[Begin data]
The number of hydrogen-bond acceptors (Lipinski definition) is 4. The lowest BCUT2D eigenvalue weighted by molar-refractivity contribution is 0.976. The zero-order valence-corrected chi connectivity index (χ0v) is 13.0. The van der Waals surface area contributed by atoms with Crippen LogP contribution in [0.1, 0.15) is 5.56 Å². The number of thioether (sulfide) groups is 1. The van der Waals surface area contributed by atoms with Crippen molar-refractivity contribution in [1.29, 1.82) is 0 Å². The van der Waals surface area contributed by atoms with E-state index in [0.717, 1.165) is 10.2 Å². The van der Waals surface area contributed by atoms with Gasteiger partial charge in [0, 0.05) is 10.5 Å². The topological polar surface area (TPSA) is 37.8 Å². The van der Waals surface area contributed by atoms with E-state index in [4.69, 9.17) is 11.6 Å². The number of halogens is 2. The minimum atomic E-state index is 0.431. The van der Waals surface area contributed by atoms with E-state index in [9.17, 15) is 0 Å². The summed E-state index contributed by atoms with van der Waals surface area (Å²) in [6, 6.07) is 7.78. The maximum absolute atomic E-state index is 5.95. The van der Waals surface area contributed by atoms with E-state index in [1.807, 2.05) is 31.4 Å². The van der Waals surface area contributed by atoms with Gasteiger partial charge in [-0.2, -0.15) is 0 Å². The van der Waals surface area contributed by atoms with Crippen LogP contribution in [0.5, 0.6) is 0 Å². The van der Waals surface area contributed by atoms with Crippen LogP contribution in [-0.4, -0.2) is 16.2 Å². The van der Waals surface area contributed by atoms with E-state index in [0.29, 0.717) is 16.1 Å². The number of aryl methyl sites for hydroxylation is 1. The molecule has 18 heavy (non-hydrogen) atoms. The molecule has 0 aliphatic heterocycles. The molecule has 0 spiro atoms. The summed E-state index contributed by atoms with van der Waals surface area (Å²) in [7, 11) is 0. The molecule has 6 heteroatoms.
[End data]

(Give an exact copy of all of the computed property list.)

The number of hydrogen-bond acceptors (Lipinski definition) is 4. The lowest BCUT2D eigenvalue weighted by molar-refractivity contribution is 0.976. The zero-order valence-corrected chi connectivity index (χ0v) is 13.0. The van der Waals surface area contributed by atoms with Crippen LogP contribution in [0.1, 0.15) is 5.56 Å². The number of thioether (sulfide) groups is 1. The van der Waals surface area contributed by atoms with Crippen molar-refractivity contribution in [1.29, 1.82) is 0 Å². The van der Waals surface area contributed by atoms with E-state index in [0.717, 1.165) is 10.2 Å². The van der Waals surface area contributed by atoms with Gasteiger partial charge in [0, 0.05) is 10.5 Å². The topological polar surface area (TPSA) is 37.8 Å². The van der Waals surface area contributed by atoms with E-state index in [4.69, 9.17) is 11.6 Å². The number of halogens is 2. The minimum atomic E-state index is 0.431. The van der Waals surface area contributed by atoms with E-state index in [9.17, 15) is 0 Å². The summed E-state index contributed by atoms with van der Waals surface area (Å²) in [6, 6.07) is 7.78. The maximum absolute atomic E-state index is 5.95. The van der Waals surface area contributed by atoms with E-state index in [1.807, 2.05) is 31.4 Å². The van der Waals surface area contributed by atoms with Gasteiger partial charge in [-0.2, -0.15) is 0 Å². The van der Waals surface area contributed by atoms with Crippen LogP contribution in [0.5, 0.6) is 0 Å². The van der Waals surface area contributed by atoms with Crippen LogP contribution in [-0.4, -0.2) is 16.2 Å². The van der Waals surface area contributed by atoms with E-state index in [0.29, 0.717) is 16.1 Å². The number of aryl methyl sites for hydroxylation is 1. The molecule has 18 heavy (non-hydrogen) atoms. The molecule has 0 aliphatic heterocycles. The molecule has 0 spiro atoms. The summed E-state index contributed by atoms with van der Waals surface area (Å²) in [7, 11) is 0. The molecule has 6 heteroatoms.